MAPLEWOOD — CNN is the latest news outlet to focus on Maplewood farmer Chris Gibbs, whose guest editorial published by the Sidney Daily News, July 26, has brought widespread attention to western Ohio agriculture.
Gibbs was interviewed by Kate Bolduan during her 11 a.m. broadcast of “At This Hour,” Friday, Aug. 3.
The column, headlined, “Local farmer calls it as he sees it,” discussed Gibbs’s contention that a $12 billion bailout to be paid to American farmers by the Trump administration is “hush money.”
“Late (Thursday) afternoon, a producer out of Atlanta called. Would I be willing to come on the Kate Bolduan show? I said, ‘Sure,’” Gibbs told the Sidney Daily News, Friday.
The network used Skype technology to put Gibbs on the screen with Bolduan. He had not received prior indication of what Bolduan’s questions would be.
“The only set-up I had was her 15-second set-up of the piece. It wasn’t edited. It was flat out live,” Gibbs said.
During the more than six-minute segment, Bolduan referenced the Sidney Daily News and the guest column and ran a screen shot of part of it. She also told viewers that she was linking the Sidney Daily News website to her Twitter feed, which she did.
The television appearance for Gibbs came after a video interview with the New York Times, Wednesday, and the reference to his column earlier in the week by writers who posted on news outlets online, including The Hill, The Atlantic, Huffington Post, The Week, the Guardians of Democracy, HillReporter.com and Instafeedz.com.
Gibbs said that during the CNN interview, he couldn’t see Bolduan.
“I talked to a blank computer screen,” he said. She asked him what the recently imposed tariffs and resultant trade war have meant to him and other farmers. Gibbs, who grows soybeans, corn and hay and raises cattle, talked about the 20 percent drop in soybean futures prices that has happened since May.
When she quoted President Donald Trump’s saying that tariffs might cause difficult circumstances, but American farmers could “take it,” Gibbs answered, “I can take it, but I don’t have to be quiet about it.”
Jill Smith, organization director of the Ohio Farm Bureau serving Auglaize, Logan, Mercer and Shelby counties, appreciates the attention Gibbs’s response to the trade war has brought to agriculture and farmers.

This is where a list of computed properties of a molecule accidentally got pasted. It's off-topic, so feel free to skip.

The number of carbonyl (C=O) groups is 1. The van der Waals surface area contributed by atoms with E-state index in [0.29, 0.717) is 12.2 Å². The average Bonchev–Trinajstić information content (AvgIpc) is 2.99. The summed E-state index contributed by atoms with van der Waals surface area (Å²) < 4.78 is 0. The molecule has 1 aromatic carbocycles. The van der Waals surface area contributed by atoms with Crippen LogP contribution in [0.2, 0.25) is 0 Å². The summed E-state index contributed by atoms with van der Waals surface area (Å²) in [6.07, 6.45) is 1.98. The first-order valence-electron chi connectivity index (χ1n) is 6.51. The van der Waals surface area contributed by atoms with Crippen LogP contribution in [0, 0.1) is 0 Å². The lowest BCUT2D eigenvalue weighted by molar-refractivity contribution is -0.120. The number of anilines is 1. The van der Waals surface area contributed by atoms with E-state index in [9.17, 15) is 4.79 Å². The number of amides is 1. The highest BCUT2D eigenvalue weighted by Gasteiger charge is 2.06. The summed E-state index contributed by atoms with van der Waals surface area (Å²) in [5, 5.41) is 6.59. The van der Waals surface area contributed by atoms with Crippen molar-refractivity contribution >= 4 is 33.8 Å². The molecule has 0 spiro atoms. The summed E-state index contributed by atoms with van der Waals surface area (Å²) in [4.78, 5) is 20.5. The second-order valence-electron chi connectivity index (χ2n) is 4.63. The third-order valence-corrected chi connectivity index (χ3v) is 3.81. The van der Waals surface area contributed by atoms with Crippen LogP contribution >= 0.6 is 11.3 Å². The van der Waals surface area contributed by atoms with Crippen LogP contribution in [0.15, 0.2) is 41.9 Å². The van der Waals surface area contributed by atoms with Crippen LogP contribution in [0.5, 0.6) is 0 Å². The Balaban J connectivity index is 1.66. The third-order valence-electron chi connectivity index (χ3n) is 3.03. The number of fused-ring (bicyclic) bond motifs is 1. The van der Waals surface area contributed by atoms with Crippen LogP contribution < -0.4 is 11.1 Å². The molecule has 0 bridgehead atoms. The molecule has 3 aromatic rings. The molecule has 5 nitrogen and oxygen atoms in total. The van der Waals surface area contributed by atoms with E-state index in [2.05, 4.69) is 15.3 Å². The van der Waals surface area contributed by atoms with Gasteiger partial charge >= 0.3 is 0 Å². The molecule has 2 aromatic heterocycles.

“In general, I think it’s good when farmers are willing to speak out and tell their story. We have to tell our story, because no one else will. I think it’s great that our story is being told,” she said.
Gibbs has put a spotlight on efforts that the farming industry made beginning in the 1980s to establish relationships with international trading partners. It’s those relationships that he fears have been lost in the current trade war. And it’s those relationships, he told Bolduan, that growers rely on when markets soften because there’s a bumper crop. Soybean producers have a bumper crop this year.
Smith realizes that most television viewers wouldn’t see the importance of things like that.
“Because we’re four generations removed from the farm, there’s a lot of folks who don’t understand agriculture and the life we live, so it’s always good for folks who don’t live in our world to understand,” she said.
Smith remained neutral concerning Gibbs’s attack on the bailout proposal.
“We’re appreciative of the president’s efforts to help us get through the difficult time, but we want the trade issues to be resolved so we can get back to a market-based system for our products,” she said.
Gibbs has said often that he hopes the fears he wrote about in his column don’t come to fruition.
“I would love to be wrong,” he said.
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